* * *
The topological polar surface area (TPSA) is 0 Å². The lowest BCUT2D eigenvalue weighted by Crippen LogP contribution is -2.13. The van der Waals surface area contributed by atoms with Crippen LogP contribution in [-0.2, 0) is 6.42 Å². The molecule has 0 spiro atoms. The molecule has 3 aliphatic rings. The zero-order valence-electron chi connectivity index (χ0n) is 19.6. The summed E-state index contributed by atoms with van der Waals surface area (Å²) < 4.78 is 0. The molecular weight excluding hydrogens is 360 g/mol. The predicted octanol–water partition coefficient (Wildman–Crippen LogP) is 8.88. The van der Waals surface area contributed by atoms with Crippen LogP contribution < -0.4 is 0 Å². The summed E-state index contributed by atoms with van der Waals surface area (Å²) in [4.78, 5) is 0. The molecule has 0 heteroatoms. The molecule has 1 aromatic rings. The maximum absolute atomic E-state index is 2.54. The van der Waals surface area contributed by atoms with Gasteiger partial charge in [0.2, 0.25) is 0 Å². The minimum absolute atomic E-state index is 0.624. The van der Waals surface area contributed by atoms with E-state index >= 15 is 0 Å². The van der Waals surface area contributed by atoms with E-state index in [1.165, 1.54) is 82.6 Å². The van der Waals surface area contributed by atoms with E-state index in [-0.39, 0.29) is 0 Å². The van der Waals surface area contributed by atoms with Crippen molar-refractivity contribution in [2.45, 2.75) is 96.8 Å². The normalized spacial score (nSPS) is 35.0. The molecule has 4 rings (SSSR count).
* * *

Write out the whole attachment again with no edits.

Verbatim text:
The topological polar surface area (TPSA) is 0 Å². The lowest BCUT2D eigenvalue weighted by Crippen LogP contribution is -2.13. The van der Waals surface area contributed by atoms with Crippen LogP contribution in [-0.2, 0) is 6.42 Å². The molecule has 0 spiro atoms. The molecule has 3 aliphatic rings. The zero-order valence-electron chi connectivity index (χ0n) is 19.6. The summed E-state index contributed by atoms with van der Waals surface area (Å²) < 4.78 is 0. The molecular weight excluding hydrogens is 360 g/mol. The predicted octanol–water partition coefficient (Wildman–Crippen LogP) is 8.88. The van der Waals surface area contributed by atoms with Crippen LogP contribution < -0.4 is 0 Å². The summed E-state index contributed by atoms with van der Waals surface area (Å²) in [4.78, 5) is 0. The molecule has 0 heteroatoms. The molecule has 1 aromatic rings. The maximum absolute atomic E-state index is 2.54. The van der Waals surface area contributed by atoms with Gasteiger partial charge in [0.2, 0.25) is 0 Å². The minimum absolute atomic E-state index is 0.624. The van der Waals surface area contributed by atoms with E-state index >= 15 is 0 Å². The van der Waals surface area contributed by atoms with E-state index in [1.165, 1.54) is 82.6 Å². The van der Waals surface area contributed by atoms with E-state index in [-0.39, 0.29) is 0 Å². The van der Waals surface area contributed by atoms with Crippen molar-refractivity contribution in [2.45, 2.75) is 96.8 Å². The normalized spacial score (nSPS) is 35.0. The molecule has 4 rings (SSSR count).